How technology baffled an elderly Congress in 2018

Facebook CEO Mark Zuckerberg prepares to testify before a joint hearing of the Commerce and Judiciary Committees on Capitol Hill in Washington in April about the use of Facebook data to target American voters in the 2016 election.
(Carolyn Kaster / AP)
Washington Post

If you’re trying to recall what your members of Congress accomplished in 2018, the answer is: They grew older.

The 115th Congress was already one of the oldest in history when it convened at the dawn of the Trump administration — average age 58 in the House, 62 in the Senate, 90 billion or so in the relativistic time scale of the online generation, in front of which Congress spent much of the year embarrassing itself. By the time the 115th hobbled into extinction at the end of 2018, artifacts from its attempts to engage the younger folk and their digital ways lay strewn across the internet like the fossil record of an obsolete species.

There were the agonizing video clips from April’s Facebook hearing, in which 68-year-old Sen. Roy Blunt (R-Mo.) attempted to ask Facebook Chief Executive Mark Zuckerberg a question about data privacy, and revealed a conception of social media resembling a wad of tangled Christmas lights: “Do you track devices that an individual who uses Facebook has that is connected to the device that they use for their Facebook connection, but not necessarily connected to Facebook?”


“I’m not — I’m not sure of the answer to that question,” Zuckerberg replied, as if he could even be sure it was a question.

Come December it was the Google chief Sundar Pichai’s turn to visit the Capitol and watch Rep. Steve Cohen, the 69-year-old Democrat from Tennessee, wave his hands in the air and complain: “I use your apparatus often, or your search engine, and I don’t understand all of the different ways that you can turn off the locations. There’s so many different things!”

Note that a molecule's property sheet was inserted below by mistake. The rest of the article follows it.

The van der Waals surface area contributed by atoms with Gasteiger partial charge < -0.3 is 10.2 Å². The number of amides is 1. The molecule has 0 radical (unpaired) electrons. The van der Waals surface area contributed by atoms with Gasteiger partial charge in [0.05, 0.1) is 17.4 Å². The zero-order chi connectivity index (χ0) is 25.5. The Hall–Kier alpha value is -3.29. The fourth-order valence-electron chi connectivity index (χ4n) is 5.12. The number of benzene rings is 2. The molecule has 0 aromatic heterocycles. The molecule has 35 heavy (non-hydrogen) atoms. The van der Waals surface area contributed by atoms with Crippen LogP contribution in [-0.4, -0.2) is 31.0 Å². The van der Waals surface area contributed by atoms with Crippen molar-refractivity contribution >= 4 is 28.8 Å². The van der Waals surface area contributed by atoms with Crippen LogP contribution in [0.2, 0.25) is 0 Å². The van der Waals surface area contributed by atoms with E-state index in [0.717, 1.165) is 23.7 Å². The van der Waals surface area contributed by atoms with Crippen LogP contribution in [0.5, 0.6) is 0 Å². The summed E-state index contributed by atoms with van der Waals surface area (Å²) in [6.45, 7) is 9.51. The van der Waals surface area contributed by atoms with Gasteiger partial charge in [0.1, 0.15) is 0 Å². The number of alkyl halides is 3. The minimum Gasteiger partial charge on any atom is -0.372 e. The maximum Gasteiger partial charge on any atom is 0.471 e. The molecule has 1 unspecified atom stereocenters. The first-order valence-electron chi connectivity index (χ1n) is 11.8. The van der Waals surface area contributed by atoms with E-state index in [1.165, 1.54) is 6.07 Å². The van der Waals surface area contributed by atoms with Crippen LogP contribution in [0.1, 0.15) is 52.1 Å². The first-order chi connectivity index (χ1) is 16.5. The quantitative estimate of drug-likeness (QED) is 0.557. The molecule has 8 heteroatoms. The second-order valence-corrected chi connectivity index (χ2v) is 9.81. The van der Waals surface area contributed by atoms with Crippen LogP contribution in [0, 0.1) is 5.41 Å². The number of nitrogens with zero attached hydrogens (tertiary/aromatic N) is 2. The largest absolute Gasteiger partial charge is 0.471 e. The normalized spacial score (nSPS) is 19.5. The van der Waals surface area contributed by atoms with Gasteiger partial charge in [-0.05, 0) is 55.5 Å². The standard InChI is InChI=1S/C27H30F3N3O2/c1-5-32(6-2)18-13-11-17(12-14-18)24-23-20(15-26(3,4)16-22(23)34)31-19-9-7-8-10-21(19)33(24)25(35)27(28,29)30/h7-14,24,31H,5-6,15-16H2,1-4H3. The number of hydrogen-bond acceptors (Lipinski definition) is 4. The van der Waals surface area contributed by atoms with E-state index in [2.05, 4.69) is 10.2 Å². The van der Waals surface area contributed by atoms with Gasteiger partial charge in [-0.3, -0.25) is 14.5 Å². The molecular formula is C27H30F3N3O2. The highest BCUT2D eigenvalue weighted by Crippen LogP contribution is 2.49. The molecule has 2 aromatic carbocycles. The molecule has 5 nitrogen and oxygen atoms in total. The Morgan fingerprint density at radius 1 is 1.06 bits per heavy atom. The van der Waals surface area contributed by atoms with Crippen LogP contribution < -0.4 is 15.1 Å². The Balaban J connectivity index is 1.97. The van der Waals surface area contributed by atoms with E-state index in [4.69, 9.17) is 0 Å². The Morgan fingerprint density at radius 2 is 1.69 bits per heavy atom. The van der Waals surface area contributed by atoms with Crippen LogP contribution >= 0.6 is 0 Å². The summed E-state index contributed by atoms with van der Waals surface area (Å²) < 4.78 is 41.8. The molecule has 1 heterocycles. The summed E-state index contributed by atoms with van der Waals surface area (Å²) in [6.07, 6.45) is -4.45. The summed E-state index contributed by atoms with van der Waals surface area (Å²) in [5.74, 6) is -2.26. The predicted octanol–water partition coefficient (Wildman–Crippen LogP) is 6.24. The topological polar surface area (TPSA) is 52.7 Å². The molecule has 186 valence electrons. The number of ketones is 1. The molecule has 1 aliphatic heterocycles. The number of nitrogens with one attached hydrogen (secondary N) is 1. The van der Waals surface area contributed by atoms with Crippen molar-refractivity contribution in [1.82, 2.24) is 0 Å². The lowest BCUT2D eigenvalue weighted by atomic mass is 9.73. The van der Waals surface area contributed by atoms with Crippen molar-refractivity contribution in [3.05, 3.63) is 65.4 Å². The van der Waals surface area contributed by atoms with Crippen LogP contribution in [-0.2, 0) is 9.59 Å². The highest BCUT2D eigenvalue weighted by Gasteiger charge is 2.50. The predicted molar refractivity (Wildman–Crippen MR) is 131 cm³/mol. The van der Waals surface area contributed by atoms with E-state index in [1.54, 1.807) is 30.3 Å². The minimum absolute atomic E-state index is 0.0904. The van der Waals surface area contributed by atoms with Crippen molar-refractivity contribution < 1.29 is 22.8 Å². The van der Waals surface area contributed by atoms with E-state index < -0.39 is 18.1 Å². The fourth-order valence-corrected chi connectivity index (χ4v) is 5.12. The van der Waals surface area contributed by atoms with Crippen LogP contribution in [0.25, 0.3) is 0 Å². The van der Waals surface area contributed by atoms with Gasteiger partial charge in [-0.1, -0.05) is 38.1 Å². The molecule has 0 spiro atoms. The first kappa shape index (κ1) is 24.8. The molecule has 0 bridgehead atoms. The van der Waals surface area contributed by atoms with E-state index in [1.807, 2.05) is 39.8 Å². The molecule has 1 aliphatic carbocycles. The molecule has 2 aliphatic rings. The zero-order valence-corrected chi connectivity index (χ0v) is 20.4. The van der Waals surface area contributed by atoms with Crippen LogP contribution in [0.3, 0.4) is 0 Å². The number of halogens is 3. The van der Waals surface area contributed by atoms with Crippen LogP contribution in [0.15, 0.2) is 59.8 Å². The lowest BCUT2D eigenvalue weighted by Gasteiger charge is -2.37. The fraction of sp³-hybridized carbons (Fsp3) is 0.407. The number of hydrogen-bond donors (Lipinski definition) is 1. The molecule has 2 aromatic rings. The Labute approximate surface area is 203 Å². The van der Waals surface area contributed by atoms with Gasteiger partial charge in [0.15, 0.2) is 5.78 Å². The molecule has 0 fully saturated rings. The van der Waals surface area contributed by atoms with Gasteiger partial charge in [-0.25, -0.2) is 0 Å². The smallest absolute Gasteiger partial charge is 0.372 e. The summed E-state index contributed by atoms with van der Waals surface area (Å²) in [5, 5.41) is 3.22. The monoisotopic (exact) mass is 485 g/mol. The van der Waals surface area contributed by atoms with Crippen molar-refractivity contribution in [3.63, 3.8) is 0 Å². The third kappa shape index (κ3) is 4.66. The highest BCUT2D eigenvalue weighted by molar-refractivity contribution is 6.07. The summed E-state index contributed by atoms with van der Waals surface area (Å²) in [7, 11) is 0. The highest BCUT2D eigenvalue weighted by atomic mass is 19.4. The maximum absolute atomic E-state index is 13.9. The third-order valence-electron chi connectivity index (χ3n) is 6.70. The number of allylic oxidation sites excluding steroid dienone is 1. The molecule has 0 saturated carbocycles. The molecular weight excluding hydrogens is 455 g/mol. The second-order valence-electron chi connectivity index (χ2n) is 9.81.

These hearings were live-streamed to the general populace, more than half of whom are under 40, many of whom were horrified to discover that a country being revolutionized by technology is apparently overseen by people whose worldview calcified in the previous century.

Less surprised, but no less dismayed, were some of the tech advocates who have spent years trying to discuss issues like net neutrality and data privacy on Capitol Hill with representatives and staffers they say are somewhat less than engaged.

“There’s different eras where people come from. It’s hard to transcend that,” said Daniel Schuman, a former Hill staffer who works for a tech-oriented lobbying group, Demand Progress. “It’s like ‘Mad Men.’ You’ve got the secretary who does the typing and the librarian who does the research. Lindsey Graham was bragging about having a flip phone!”

Zach Graves, who regularly commutes between Silicon Valley and D.C. for his work at a free-market tech advocacy group called the Lincoln Network, has been wincing through congressional tech hearings since long before the Google and Facebook spectacles became viral dark comedy.


“There’s lot of run-of-the-mill hearings where that’s about par for the course,” he said. “It’s clear from the kinds of questions they were asking they weren’t prepped properly.”

In particular, he remembers the House Agriculture Committee’s attempt to take on cryptocurrency. Premised on the possibility that bitcoins might fall into the same regulatory category as soybeans and corn, July’s hearing opened with a panel of technologists trying to explain blockchain technology.

A CEO with purple-dyed hair made a particularly diligent effort to connect with the Congress members. “Email allows you to send a digital version of a birthday card to a grandchild instantly,” she wrote in her prepared statement. “Cryptocurrency like bitcoin gives you the ability to put the digital equivalent of $10 inside that card.”